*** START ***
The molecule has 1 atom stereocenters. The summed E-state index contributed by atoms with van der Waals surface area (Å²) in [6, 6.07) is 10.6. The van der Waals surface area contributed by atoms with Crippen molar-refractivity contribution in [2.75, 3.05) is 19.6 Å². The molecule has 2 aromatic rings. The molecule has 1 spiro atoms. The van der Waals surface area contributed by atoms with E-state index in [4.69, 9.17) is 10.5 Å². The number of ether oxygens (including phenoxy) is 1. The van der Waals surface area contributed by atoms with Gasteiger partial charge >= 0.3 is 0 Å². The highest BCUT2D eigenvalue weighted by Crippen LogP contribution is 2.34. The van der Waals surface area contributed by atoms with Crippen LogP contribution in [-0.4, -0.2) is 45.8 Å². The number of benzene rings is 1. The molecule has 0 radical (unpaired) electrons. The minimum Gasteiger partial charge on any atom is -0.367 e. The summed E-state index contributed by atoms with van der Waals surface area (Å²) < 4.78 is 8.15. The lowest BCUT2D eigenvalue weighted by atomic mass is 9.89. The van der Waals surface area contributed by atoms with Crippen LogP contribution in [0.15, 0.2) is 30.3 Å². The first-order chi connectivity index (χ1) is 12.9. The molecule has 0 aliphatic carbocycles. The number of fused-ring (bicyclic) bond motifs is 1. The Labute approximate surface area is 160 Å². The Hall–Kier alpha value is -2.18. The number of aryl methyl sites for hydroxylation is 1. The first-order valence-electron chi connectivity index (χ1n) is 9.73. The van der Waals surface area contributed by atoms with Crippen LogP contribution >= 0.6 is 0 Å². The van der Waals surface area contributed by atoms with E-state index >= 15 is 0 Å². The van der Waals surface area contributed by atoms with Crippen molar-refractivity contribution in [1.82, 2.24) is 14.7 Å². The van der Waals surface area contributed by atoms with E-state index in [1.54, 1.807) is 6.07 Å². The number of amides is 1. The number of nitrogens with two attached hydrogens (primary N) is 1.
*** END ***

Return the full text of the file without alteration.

The molecule has 1 atom stereocenters. The summed E-state index contributed by atoms with van der Waals surface area (Å²) in [6, 6.07) is 10.6. The van der Waals surface area contributed by atoms with Crippen molar-refractivity contribution in [2.75, 3.05) is 19.6 Å². The molecule has 2 aromatic rings. The molecule has 1 spiro atoms. The van der Waals surface area contributed by atoms with E-state index in [4.69, 9.17) is 10.5 Å². The number of ether oxygens (including phenoxy) is 1. The van der Waals surface area contributed by atoms with Gasteiger partial charge >= 0.3 is 0 Å². The highest BCUT2D eigenvalue weighted by Crippen LogP contribution is 2.34. The van der Waals surface area contributed by atoms with Crippen LogP contribution in [-0.4, -0.2) is 45.8 Å². The number of benzene rings is 1. The molecule has 0 radical (unpaired) electrons. The minimum Gasteiger partial charge on any atom is -0.367 e. The summed E-state index contributed by atoms with van der Waals surface area (Å²) < 4.78 is 8.15. The lowest BCUT2D eigenvalue weighted by atomic mass is 9.89. The van der Waals surface area contributed by atoms with Crippen LogP contribution in [0.15, 0.2) is 30.3 Å². The first-order chi connectivity index (χ1) is 12.9. The molecule has 0 aliphatic carbocycles. The number of fused-ring (bicyclic) bond motifs is 1. The Labute approximate surface area is 160 Å². The Hall–Kier alpha value is -2.18. The number of aryl methyl sites for hydroxylation is 1. The first-order valence-electron chi connectivity index (χ1n) is 9.73. The van der Waals surface area contributed by atoms with Crippen LogP contribution >= 0.6 is 0 Å². The van der Waals surface area contributed by atoms with E-state index >= 15 is 0 Å². The van der Waals surface area contributed by atoms with Crippen molar-refractivity contribution in [1.82, 2.24) is 14.7 Å². The van der Waals surface area contributed by atoms with E-state index in [1.54, 1.807) is 6.07 Å². The number of amides is 1. The number of nitrogens with two attached hydrogens (primary N) is 1.